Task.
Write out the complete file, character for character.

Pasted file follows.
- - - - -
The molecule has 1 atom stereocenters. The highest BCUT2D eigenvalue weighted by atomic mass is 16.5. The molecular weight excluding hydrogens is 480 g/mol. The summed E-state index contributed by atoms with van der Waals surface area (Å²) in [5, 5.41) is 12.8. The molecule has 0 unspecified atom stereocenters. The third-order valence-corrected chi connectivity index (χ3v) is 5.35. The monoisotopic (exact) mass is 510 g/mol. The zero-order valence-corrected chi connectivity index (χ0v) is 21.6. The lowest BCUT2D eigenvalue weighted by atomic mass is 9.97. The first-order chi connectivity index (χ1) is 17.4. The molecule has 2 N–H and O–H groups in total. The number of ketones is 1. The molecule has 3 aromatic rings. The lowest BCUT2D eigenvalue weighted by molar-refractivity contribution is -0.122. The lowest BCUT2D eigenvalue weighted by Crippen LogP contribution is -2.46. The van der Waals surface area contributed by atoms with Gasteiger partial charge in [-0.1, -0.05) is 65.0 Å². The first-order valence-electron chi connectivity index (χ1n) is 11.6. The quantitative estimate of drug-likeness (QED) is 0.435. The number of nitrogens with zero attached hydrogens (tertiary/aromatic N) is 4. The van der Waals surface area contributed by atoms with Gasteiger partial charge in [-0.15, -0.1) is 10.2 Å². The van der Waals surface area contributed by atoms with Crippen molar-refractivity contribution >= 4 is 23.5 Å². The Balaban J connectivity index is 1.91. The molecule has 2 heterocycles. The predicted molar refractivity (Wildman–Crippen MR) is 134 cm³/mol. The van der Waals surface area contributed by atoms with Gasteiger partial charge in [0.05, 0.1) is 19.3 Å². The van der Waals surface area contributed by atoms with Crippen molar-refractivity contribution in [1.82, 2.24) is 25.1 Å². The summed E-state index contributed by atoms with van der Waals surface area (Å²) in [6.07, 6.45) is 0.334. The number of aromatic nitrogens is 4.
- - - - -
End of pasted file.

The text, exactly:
The molecule has 1 atom stereocenters. The highest BCUT2D eigenvalue weighted by atomic mass is 16.5. The molecular weight excluding hydrogens is 480 g/mol. The summed E-state index contributed by atoms with van der Waals surface area (Å²) in [5, 5.41) is 12.8. The molecule has 0 unspecified atom stereocenters. The third-order valence-corrected chi connectivity index (χ3v) is 5.35. The monoisotopic (exact) mass is 510 g/mol. The zero-order valence-corrected chi connectivity index (χ0v) is 21.6. The lowest BCUT2D eigenvalue weighted by atomic mass is 9.97. The first-order chi connectivity index (χ1) is 17.4. The molecule has 2 N–H and O–H groups in total. The number of ketones is 1. The molecule has 3 aromatic rings. The lowest BCUT2D eigenvalue weighted by molar-refractivity contribution is -0.122. The lowest BCUT2D eigenvalue weighted by Crippen LogP contribution is -2.46. The van der Waals surface area contributed by atoms with Gasteiger partial charge in [-0.1, -0.05) is 65.0 Å². The first-order valence-electron chi connectivity index (χ1n) is 11.6. The quantitative estimate of drug-likeness (QED) is 0.435. The number of nitrogens with zero attached hydrogens (tertiary/aromatic N) is 4. The van der Waals surface area contributed by atoms with Gasteiger partial charge in [-0.15, -0.1) is 10.2 Å². The van der Waals surface area contributed by atoms with Crippen molar-refractivity contribution >= 4 is 23.5 Å². The Balaban J connectivity index is 1.91. The molecule has 2 heterocycles. The predicted molar refractivity (Wildman–Crippen MR) is 134 cm³/mol. The van der Waals surface area contributed by atoms with Gasteiger partial charge in [0.05, 0.1) is 19.3 Å². The van der Waals surface area contributed by atoms with Crippen molar-refractivity contribution in [1.82, 2.24) is 25.1 Å². The summed E-state index contributed by atoms with van der Waals surface area (Å²) in [6.07, 6.45) is 0.334. The number of aromatic nitrogens is 4.